Electron scattering by magnetosonic waves in the inner magnetosphere
We investigate the importance of electron scattering by magnetosonic waves in the Earth\textquoterights inner magnetosphere. A statistical survey of the magnetosonic wave amplitude and wave frequency spectrum, as a function of geomagnetic activity, is performed using the Van Allen Probes wave measurements, and is found to be generally consistent with the wave distribution obtained from previous spacecraft missions. Outside the plasmapause the statistical frequency distribution of magnetosonic waves follows the variation of the lower hybrid resonance frequency, but this trend is not observed inside the plasmasphere. Drift and bounce averaged electron diffusion rates due to magnetosonic waves are calculated using a recently developed analytical formula. The resulting time scale of electron energization during disturbed conditions (when AE* > 300 nT) is more than ten days. We perform a 2D simulation of the electron phase space density evolution due to magnetosonic wave scattering during disturbed conditions. Outside the plasmapause, the waves accelerate electrons with pitch angles between 50\textdegree and 70\textdegree, and form butterfly pitch angle distributions at energies from ~100 keV to a few MeV over a time scale of several days; whereas inside the plasmapause, the electron acceleration is very weak. Our study suggests that intense magnetosonic waves may cause the butterfly distribution of radiation belt electrons especially outside the plasmapause, but electron acceleration due to magnetosonic waves is generally not as effective as chorus wave acceleration.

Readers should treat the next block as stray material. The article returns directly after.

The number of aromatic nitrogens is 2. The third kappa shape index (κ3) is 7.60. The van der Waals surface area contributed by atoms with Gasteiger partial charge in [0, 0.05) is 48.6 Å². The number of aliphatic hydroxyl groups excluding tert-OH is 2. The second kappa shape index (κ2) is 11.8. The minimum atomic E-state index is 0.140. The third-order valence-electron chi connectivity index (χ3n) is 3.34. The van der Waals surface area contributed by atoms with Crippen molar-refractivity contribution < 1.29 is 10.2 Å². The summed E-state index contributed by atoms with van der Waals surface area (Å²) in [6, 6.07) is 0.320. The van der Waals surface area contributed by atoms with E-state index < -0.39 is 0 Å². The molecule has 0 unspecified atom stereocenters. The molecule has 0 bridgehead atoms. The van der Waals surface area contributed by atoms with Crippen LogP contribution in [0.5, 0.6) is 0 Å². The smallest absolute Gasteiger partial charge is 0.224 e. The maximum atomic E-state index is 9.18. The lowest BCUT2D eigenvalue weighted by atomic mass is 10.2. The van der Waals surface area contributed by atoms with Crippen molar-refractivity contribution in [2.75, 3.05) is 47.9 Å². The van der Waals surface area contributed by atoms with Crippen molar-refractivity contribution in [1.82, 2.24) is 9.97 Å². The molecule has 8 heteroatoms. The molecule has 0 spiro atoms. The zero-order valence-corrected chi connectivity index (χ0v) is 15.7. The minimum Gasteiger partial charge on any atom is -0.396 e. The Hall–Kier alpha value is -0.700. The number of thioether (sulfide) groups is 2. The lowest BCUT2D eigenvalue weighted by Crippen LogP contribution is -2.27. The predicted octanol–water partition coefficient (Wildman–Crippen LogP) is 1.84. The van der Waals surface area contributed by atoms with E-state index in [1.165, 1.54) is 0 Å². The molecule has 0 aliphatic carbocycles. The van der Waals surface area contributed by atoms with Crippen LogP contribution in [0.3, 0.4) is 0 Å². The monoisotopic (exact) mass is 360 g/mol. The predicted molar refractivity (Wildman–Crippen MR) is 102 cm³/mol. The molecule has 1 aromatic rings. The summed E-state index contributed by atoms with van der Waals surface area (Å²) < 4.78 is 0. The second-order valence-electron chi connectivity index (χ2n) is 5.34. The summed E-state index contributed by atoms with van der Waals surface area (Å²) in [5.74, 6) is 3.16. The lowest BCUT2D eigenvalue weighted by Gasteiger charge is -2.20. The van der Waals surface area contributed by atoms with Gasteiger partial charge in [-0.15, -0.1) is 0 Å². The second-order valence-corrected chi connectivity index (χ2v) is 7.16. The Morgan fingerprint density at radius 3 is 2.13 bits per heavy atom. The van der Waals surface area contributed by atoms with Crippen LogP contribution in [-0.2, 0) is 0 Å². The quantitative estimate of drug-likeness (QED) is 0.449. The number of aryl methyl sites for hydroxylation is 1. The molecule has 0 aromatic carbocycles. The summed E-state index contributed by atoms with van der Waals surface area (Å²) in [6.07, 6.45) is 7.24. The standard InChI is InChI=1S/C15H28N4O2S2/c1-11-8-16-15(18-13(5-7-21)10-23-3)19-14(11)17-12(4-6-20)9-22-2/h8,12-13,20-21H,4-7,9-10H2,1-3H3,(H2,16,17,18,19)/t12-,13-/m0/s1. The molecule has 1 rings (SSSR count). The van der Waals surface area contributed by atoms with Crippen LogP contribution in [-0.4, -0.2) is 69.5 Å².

|Year of Publication||
Journal of Geophysical Research: Space Physics